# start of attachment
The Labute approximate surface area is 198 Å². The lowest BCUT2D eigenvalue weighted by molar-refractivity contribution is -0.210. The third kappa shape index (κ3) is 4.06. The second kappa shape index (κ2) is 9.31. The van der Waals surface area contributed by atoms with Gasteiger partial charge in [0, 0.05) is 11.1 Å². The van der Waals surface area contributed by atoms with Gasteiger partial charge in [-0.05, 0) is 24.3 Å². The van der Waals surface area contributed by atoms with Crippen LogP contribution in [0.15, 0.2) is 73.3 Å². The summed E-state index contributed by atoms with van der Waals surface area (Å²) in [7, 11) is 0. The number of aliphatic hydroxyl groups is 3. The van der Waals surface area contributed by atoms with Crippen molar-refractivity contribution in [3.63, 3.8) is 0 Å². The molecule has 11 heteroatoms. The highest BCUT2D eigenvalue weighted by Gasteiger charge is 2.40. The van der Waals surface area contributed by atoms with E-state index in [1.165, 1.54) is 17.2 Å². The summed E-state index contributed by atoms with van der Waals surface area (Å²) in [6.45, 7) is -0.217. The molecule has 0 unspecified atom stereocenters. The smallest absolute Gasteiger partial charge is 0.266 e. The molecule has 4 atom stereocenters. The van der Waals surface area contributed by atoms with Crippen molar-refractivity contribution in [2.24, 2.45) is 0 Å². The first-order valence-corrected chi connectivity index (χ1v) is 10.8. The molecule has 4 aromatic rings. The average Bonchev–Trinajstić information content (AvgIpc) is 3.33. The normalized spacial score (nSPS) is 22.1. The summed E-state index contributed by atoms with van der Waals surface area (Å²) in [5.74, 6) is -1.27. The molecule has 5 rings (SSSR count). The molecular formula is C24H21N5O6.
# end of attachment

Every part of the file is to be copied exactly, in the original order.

The Labute approximate surface area is 198 Å². The lowest BCUT2D eigenvalue weighted by molar-refractivity contribution is -0.210. The third kappa shape index (κ3) is 4.06. The second kappa shape index (κ2) is 9.31. The van der Waals surface area contributed by atoms with Gasteiger partial charge in [0, 0.05) is 11.1 Å². The van der Waals surface area contributed by atoms with Gasteiger partial charge in [-0.05, 0) is 24.3 Å². The van der Waals surface area contributed by atoms with Crippen LogP contribution in [0.15, 0.2) is 73.3 Å². The summed E-state index contributed by atoms with van der Waals surface area (Å²) in [7, 11) is 0. The number of aliphatic hydroxyl groups is 3. The van der Waals surface area contributed by atoms with Crippen molar-refractivity contribution in [3.63, 3.8) is 0 Å². The molecule has 11 heteroatoms. The highest BCUT2D eigenvalue weighted by Gasteiger charge is 2.40. The van der Waals surface area contributed by atoms with E-state index in [1.165, 1.54) is 17.2 Å². The summed E-state index contributed by atoms with van der Waals surface area (Å²) in [6.45, 7) is -0.217. The molecule has 0 unspecified atom stereocenters. The smallest absolute Gasteiger partial charge is 0.266 e. The molecule has 4 atom stereocenters. The van der Waals surface area contributed by atoms with Crippen molar-refractivity contribution in [2.24, 2.45) is 0 Å². The first-order valence-corrected chi connectivity index (χ1v) is 10.8. The molecule has 4 aromatic rings. The average Bonchev–Trinajstić information content (AvgIpc) is 3.33. The normalized spacial score (nSPS) is 22.1. The summed E-state index contributed by atoms with van der Waals surface area (Å²) in [5.74, 6) is -1.27. The molecule has 5 rings (SSSR count). The molecular formula is C24H21N5O6.